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What good intentioned progressives get wrong about Venezuela 

In a justified skepticism of US motives, some leftists oversimplify a complicated situation in Venezuela

Venezuelan Protester

A Venezuelan opposition protester on the Simon Bolivar Bridge in Colombia Feb 23rd (Photo credit: Joshua Collins)

Joshua Collins 3/31/2019

I want to avoid a war in Venezuela. Progressive media and independent journalists such as myself share a duty to critically inspect the US administrations actions in Venezuela. But we must be careful in doing so that we do not misrepresent the truly oppressive dictatorship of Nicolas Maduro.  

Progressives have traditionally stood for social justice, solidarity with the oppressed and giving voice to the voiceless. It should be a natural fit to apply these concepts of justice, equality and solidarity to the Venezuelan people. There are few examples more dramatic in the world of a people who lack a free society, a free press or even food security. Fighting for liberty within Venezuela is a dangerous vocation. 

This responsibility to telling the entire story is increasingly important in an atmosphere where allegations of “fake news” and the epithet of “mainstream media” are used to delegitimize opposing views from both sides of the US political divide. Journalists and politicians must be doubly careful to understand the whole story before firing off opinions about a region they may not completely understand. Otherwise they lend themselves a Fox-news style departure from the truth and open themselves to very valid criticism.  

The Venezuelan people have no self-determination. The 2018 elections were boycotted by the opposition after Maduro arbitrarily arrested dozens of their members and prevented their then leader, Henrique Capriles Radonski, from even running. On election day paramilitary forces went on armed intimidation campaigns in opposition neighborhoods, and distributed food to the most vulnerable and poor neighborhoods-blatantly buying votes. And even under such circumstances, multiple international observers cited irregularities and questionable results.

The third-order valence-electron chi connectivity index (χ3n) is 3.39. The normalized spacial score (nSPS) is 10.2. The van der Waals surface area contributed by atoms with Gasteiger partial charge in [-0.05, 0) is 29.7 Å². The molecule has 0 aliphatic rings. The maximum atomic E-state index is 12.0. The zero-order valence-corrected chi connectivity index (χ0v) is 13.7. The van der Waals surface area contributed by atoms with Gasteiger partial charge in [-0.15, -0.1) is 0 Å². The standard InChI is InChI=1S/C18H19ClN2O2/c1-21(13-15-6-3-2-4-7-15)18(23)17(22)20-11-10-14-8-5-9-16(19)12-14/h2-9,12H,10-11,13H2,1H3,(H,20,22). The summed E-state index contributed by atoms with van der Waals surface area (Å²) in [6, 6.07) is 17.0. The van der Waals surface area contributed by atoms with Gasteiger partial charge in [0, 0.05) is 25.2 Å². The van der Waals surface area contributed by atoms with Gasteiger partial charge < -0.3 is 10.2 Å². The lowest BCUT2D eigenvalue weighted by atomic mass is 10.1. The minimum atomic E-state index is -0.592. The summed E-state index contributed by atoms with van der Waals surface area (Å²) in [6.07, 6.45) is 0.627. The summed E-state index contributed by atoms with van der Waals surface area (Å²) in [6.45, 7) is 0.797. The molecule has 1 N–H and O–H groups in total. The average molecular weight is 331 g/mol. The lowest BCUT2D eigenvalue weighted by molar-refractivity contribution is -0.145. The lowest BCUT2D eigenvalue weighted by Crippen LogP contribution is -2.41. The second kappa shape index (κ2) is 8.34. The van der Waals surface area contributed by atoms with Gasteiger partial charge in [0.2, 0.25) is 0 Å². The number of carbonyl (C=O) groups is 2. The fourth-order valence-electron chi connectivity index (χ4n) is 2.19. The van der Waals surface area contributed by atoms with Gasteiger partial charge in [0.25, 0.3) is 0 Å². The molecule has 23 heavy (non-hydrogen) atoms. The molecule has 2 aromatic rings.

Even Jacobin, an openly Socialist publication, stated “Leftists would rightly denounce a right-wing ruling party that engaged in such tactics.” And far from being an exception, these tactics are a pattern to Maduro rule. 


Photo courtesy of

Maduro has arrested political opponents, dissolved the National Assembly because he found their challenges to his power inconvenient and stacked the Supreme court with loyalists in what some observers have called a judicial coup.  

Even before the recent political crisis, Freedom House, a democracy watchdog group, reported rapidly deteriorating press freedom  in Venezuela.  Venezuela currently holds the second worst rating for press freedom in the Americas, behind Cuba. Since Juan Gauido declared himself president January 23rd, the tactics of the Maduro administration have only become more aggressive. The Committee to Protect Journalists (CPJ), has tracked dozens of acts of violence and arbitrary detention against both foreign and domestic press. I have a colleague in Caracas who was threatened with rape by Maduro loyalists for asking too many questions while reporting at a hospital.